Schools like to be famous for football victories or ivy league acceptance rates, not suicide. However W.T. Woodson High School in Fairfax, Virginia is infamous after six students took their own lives in just three years.
According to The Washington Post, Jack Chen, a sophomore with a 4.3 grade point average who didn’t drink or do drugs, is one of the latest deaths. The 15-year-old captain of the J.V. football team stepped in front of a commuter train on February 26. Another unnamed Woodson junior was found dead the next day.
Chen, along with the junior, Cameron Kilby, Nick Stuban, Bryan Glenn and Ethan Griffith all committed suicide in the last three years. No one seems to know the root cause, though some blame the high intensity atmosphere of Woodson High itself as well as the local college competition.
“A loss like this cuts a deep wound. It persists. It lingers. It’s very slow to heal,” said Steve Stuban, whose son attended Woodson and committed suicide in 2011. “I have no idea what causes this to occur with increased incidence. All I know is it seems it’s occurring more at Woodson than any other place in the county.”
Before his fatal decision, Chen wrote a suicide note saying that he “couldn’t keep doing this,” pointing out that stress from school and expectations from sports, friends and family were draining him. Before the note however, Chen's family says he exhibited little signs of high risk behavior before his death and, like the other Woodson kids who took their own lives, he earned good grades, had a stable family and excelled at sports.
Now the parents, teachers and administrators in the Fairfax area have opened up communication with the kids about self-harm and depression. The Center for Disease Control and Prevention reports that teen suicide has fallen since its peak in the 1980s but in Fairfax County 10 teens killed themselves in 2013 alone.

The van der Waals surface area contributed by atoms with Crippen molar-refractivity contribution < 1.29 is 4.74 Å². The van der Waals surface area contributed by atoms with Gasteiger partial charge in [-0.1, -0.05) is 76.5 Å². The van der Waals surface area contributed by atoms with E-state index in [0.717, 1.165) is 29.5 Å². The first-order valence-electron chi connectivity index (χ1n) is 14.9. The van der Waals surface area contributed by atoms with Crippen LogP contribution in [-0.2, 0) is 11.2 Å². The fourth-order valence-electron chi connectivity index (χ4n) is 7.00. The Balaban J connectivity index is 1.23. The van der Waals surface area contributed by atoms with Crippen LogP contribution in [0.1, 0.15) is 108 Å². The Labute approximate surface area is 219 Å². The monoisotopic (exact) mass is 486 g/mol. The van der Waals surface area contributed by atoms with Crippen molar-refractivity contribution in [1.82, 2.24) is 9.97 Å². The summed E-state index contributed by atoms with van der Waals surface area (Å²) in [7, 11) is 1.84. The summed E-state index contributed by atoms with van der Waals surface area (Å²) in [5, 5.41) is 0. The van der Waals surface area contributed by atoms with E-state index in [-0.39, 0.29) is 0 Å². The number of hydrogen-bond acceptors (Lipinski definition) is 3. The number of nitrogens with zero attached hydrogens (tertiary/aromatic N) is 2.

Administrators like Karen Garza, the Fairfax County superintendent, are encouraging students, parents and teachers to talk if they need help and there’s a countywide mental health day planned for May 17. But the school district's teachers might be part of the problem, according to one parent. Gayle Griffith, mother of the late Ethan, says she found a school paper after her son’s death where he'd written that he was depressed and having suicidal thoughts but his teacher did not report it.
“How many more need to die before somebody wakes up and realizes there is a situation that warrants bringing in more resources to fight this problem?” Rosella Glenn, mother of Bryan, said. “I’m tired of seeing flowers and signs around Woodson.”
The superintendent’s office says it is planning to have all of their teachers review training on recognizing the signs of depression and suicide in students. Elsewhere, the school is kickstarting wellness programs like after school yoga or mental health first responders, who help other teens in need sort of like conflict resolution teams.
Even with these new age methods, Christine Moutier, the chief medical officer for the American Foundation for Suicide Prevention, says that clusters of suicides could be harmful also.
“Youths are more susceptible to [suicide] contagion, and research has found that 2 to 5 percent of teen suicides had a possible role of contagion," she said. "It is a vast minority, but it doesn’t mean the phenomenon doesn’t exist.”
In the age of social media, students retweeted and favorited the final updates from Chen and the junior who was found dead the day after him, exposing many more students to the trauma of their deaths. As the Fairfax community tries to minimize the effects of their town's suicides, social media may not be helping but they're still searching for what will.
Image via Facebook.